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In many ways, it’s everything it’s cracked up to be. There are, however, aspects of self-employment you should be sure to consider before making the switch. While working for someone else means giving up a lot of independence, it also comes with a host of advantages that are easy to take for granted until they’re gone. Here are some of the things you should think about when striking out on your own.
Working for “the man” can be expensive. Whether you drive or take public transportation, your daily commute probably costs more than you realize. A recent survey found that Americans spend an average of $2,600 per year getting to and from work, and residents of major cities spend significantly more. The expenses don’t stop once you reach the office. A $10 lunch four days a week adds up to more than $2,000 per year—and that’s not counting your daily 3 p.m. Starbucks run. When you work for yourself, you have far more control over those daily costs.
Working for yourself means providing for yourself. As your own boss, you’re responsible for all kinds of things you didn’t have to think about before, from health insurance to office supplies and everything in between. The good news is that you’re no longer limited by what’s best for your employer, and lots of companies cater to entrepreneurs like you. There are great resources available, including bookkeeping software for small businesses, affordable individual dental insurance plans, and even co-working spaces that allow you to reserve a conference room when you need to impress a potential client.
As excited as you are to jump right in and start making money, you need to lay some groundwork first. Should your business be a sole proprietorship, a Limited Liability Corporation, or an S-Corp? Do you need an Employer Identification Number? Are you prepared to meet any regulatory or administrative requirements that are relevant to your industry? Are you required to register your business with state or local agencies? Do you need to file a fictitious business name statement? By paying attention to these details now, you’ll save yourself a lot of potential hassle later.
When you work in an office surrounded by co-workers, there are lots of subtle and not-so-subtle pressures to stay productive. If you miss a team deadline, spend all day on social media, or make a habit of taking three-hour lunches, someone is going to notice. But when you are the boss, the employee, and the co-worker, it’s harder to stay accountable.
There are lots of tips and tricks for how to stay motivated when you work from home. One of the best strategies is to create a schedule, just like you would in a more traditional job. Make a list of tasks and responsibilities, and decide what percentage of time you want to devote to each. Then map out a basic structure that reflects your priorities.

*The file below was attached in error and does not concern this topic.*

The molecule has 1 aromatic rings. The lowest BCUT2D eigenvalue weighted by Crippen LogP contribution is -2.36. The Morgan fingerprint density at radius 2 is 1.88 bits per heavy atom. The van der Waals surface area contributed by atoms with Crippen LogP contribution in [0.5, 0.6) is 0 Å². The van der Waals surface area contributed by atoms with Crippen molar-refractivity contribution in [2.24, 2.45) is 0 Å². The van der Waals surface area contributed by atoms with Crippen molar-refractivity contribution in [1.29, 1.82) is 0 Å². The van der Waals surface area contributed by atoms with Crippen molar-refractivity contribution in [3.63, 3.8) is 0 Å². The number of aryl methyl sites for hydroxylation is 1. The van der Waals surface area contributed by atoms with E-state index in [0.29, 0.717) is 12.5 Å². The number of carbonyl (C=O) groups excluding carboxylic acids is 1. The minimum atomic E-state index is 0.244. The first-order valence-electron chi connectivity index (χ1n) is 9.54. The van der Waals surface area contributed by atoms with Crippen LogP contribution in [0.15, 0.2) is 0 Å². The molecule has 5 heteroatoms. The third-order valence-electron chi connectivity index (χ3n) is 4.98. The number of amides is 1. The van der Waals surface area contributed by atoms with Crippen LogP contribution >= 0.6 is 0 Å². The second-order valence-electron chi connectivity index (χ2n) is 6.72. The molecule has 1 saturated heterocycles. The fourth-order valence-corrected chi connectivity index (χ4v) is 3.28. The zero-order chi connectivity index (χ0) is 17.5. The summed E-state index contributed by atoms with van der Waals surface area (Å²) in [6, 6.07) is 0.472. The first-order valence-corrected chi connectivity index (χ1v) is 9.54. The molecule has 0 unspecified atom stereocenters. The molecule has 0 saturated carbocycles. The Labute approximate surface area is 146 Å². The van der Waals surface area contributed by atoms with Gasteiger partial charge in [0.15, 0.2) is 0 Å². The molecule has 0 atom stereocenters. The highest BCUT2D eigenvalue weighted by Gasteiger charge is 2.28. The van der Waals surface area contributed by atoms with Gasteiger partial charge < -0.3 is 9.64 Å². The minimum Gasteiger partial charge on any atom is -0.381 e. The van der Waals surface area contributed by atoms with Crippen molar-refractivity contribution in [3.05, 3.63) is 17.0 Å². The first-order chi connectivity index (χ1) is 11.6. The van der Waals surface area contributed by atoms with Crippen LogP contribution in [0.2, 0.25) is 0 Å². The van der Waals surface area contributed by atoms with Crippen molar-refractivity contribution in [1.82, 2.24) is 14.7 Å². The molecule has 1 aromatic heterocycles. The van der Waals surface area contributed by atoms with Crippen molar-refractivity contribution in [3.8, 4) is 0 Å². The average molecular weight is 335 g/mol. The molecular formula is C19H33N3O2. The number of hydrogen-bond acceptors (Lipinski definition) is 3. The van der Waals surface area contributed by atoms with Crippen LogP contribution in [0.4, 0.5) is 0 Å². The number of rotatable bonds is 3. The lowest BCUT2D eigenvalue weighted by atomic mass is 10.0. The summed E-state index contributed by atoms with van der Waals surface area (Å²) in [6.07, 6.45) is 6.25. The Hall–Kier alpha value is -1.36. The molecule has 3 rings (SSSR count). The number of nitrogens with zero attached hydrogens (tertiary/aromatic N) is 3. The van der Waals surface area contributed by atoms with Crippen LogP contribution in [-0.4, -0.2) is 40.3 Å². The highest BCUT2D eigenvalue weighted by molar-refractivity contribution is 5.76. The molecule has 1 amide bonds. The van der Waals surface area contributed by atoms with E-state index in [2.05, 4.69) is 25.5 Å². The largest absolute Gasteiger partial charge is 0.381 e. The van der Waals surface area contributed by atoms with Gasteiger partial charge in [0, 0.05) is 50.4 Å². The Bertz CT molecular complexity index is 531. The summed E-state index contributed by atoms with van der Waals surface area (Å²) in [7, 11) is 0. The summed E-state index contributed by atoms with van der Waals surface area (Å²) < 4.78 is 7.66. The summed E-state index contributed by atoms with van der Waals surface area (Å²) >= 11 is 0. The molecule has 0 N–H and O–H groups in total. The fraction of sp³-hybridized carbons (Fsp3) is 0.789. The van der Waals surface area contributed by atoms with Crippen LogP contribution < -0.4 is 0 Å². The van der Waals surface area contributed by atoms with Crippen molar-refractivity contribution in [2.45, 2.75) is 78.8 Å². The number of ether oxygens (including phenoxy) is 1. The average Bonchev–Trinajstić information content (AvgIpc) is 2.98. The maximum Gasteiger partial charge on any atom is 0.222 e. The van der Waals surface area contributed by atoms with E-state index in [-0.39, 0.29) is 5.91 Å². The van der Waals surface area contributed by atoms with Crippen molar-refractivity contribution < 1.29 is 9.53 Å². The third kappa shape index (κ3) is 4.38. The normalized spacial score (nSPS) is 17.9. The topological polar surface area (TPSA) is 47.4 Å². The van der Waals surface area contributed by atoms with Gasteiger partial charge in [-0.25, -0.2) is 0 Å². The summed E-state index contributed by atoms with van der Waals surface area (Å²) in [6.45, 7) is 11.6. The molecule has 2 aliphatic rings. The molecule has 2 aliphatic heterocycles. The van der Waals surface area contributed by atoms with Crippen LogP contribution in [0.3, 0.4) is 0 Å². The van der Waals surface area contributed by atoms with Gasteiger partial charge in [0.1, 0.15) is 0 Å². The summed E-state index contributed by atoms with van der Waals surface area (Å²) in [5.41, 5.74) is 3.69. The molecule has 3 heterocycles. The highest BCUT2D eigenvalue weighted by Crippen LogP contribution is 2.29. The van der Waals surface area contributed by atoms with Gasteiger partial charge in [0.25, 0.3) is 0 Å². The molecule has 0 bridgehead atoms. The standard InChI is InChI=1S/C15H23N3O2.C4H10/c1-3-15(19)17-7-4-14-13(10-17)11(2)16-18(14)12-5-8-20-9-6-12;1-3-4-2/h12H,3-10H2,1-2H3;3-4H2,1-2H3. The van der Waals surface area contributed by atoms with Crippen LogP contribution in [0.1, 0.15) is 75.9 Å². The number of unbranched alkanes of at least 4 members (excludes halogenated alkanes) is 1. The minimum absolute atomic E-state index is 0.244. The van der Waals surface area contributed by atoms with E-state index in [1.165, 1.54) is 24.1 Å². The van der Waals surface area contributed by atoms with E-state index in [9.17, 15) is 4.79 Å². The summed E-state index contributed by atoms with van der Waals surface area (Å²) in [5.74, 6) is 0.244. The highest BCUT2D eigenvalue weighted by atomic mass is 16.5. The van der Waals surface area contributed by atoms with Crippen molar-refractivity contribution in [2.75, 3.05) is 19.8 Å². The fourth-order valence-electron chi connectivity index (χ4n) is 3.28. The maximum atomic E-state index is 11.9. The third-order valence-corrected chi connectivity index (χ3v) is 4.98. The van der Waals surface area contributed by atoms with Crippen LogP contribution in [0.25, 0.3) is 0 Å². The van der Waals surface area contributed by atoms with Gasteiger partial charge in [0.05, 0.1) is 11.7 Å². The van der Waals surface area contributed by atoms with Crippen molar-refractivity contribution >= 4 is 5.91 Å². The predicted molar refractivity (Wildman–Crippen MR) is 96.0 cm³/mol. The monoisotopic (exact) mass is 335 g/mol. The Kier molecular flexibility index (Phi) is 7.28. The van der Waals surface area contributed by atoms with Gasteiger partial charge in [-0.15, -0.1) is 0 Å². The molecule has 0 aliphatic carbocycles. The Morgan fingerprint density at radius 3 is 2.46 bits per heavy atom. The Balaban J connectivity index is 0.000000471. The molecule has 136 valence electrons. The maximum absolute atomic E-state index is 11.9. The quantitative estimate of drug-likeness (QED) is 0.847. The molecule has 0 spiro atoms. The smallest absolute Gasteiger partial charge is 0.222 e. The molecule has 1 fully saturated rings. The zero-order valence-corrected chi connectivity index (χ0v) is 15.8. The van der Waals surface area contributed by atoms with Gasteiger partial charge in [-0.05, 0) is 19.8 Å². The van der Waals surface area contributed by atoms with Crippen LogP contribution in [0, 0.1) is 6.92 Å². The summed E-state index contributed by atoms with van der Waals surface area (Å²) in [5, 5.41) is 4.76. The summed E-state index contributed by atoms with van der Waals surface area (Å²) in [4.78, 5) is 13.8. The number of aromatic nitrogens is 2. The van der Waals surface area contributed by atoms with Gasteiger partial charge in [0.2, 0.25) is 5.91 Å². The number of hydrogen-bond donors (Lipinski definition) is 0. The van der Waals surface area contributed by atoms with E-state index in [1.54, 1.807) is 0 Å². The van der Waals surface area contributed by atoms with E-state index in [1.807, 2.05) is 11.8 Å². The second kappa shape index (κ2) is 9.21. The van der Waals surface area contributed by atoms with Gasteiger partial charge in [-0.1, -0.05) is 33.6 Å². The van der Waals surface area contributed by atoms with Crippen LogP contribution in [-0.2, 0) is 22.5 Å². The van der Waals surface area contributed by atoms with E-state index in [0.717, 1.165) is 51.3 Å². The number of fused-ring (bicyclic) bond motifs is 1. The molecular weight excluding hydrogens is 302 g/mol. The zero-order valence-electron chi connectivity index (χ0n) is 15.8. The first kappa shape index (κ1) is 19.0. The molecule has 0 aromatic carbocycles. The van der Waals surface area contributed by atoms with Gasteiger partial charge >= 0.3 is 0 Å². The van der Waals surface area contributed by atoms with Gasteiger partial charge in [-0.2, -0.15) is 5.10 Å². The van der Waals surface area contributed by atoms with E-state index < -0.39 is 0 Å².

Give yourself enough time on each task to make real progress; the sense of accomplishment will keep you feeling motivated. At the same time, be realistic about how much time you can spend on one thing before you burn out. Last but not least, give yourself breaks throughout the day to step away, and plan to have lunch or coffee with a friend a few times a week so you don’t become a recluse.
To build a successful business, you need a solid foundation. Your business goals are an important part of that foundation. But how do you set goals that will keep you moving forward? Use the S.M.A.R.T. technique. S.M.A.R.T. goals are:
A badly constructed goal is a recipe for running in circles. Once you cultivate your goal-setting skills, you’ll have mastered an important step in setting yourself up for success.
For some people, a lack of discipline is less of a concern than a tendency to work too much. One upside to working in an office is that there are natural cues to let you know it’s time to call it a day. When the maintenance crew shuts off the lights in the building, even the most dedicated worker can take a hint.
When you work for yourself, it’s all too easy to lose sight of the line between personal and professional. You can make it a bit easier by creating a dedicated work space in your home. When you’re in that space, you’re on the clock. When you step away, you’re off. Set digital reminders to mark the beginning and end of the work day. Finally, ask friends and family members to gently remind you to stay present if you get distracted by work during personal time.
One of the biggest challenges of working for yourself is the natural ebb and flow of business. In the planning phase, you will probably decide how much income you need in an average week or month to stay afloat. But the reality, especially in the beginning, is that some periods will be busier than others. You may find yourself drowning in work one month and bored to tears the next.
This is a normal cycle for entrepreneurs. Take advantage of slow times by working on your marketing materials or networking with peers. Catch up on some much-needed sleep. And remind yourself that things are bound to pick up again, because in business as in life, the only constant is change.
The leap from being an employee to being your own boss is simultaneously exciting and terrifying. You can help ease the stress by talking to other people who have made the same transition and learning as much as you can about what to expect. But at the end of the day, striking out on your own is an act of faith, and part of the fun is trusting yourself to find your own way forward.
Brought to you by The Guardian Life Insurance Company of America (Guardian), New York, NY. Material discussed is meant for general illustration and/or informational purposes only and it is not to be construed as tax, legal, investment or medical advice.(exp.01/20)
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